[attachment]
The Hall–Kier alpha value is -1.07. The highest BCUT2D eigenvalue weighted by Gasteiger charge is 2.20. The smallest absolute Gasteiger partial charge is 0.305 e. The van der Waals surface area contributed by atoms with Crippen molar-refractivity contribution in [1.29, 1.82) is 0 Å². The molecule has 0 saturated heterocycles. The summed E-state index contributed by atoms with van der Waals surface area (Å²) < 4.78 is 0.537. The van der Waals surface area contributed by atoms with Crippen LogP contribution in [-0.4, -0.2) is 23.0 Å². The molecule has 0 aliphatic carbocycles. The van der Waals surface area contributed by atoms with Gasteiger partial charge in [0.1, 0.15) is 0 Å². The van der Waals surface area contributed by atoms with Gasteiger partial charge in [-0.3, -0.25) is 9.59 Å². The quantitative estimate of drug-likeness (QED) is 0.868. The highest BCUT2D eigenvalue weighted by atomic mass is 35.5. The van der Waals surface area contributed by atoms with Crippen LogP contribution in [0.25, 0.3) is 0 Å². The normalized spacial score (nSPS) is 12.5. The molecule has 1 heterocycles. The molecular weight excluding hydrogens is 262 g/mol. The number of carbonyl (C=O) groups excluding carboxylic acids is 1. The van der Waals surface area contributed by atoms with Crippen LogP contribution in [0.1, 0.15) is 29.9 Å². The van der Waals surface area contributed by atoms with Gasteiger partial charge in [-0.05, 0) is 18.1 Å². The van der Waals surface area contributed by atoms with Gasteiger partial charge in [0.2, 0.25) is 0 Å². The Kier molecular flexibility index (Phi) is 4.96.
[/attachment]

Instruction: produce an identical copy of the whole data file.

The Hall–Kier alpha value is -1.07. The highest BCUT2D eigenvalue weighted by Gasteiger charge is 2.20. The smallest absolute Gasteiger partial charge is 0.305 e. The van der Waals surface area contributed by atoms with Crippen molar-refractivity contribution in [1.29, 1.82) is 0 Å². The molecule has 0 saturated heterocycles. The summed E-state index contributed by atoms with van der Waals surface area (Å²) < 4.78 is 0.537. The van der Waals surface area contributed by atoms with Crippen LogP contribution in [-0.4, -0.2) is 23.0 Å². The molecule has 0 aliphatic carbocycles. The van der Waals surface area contributed by atoms with Gasteiger partial charge in [0.1, 0.15) is 0 Å². The van der Waals surface area contributed by atoms with Gasteiger partial charge in [-0.3, -0.25) is 9.59 Å². The quantitative estimate of drug-likeness (QED) is 0.868. The highest BCUT2D eigenvalue weighted by atomic mass is 35.5. The van der Waals surface area contributed by atoms with Crippen LogP contribution in [0.25, 0.3) is 0 Å². The normalized spacial score (nSPS) is 12.5. The molecule has 1 heterocycles. The molecular weight excluding hydrogens is 262 g/mol. The number of carbonyl (C=O) groups excluding carboxylic acids is 1. The van der Waals surface area contributed by atoms with Crippen LogP contribution in [0.1, 0.15) is 29.9 Å². The van der Waals surface area contributed by atoms with Gasteiger partial charge in [-0.05, 0) is 18.1 Å². The van der Waals surface area contributed by atoms with Gasteiger partial charge in [0.2, 0.25) is 0 Å². The Kier molecular flexibility index (Phi) is 4.96.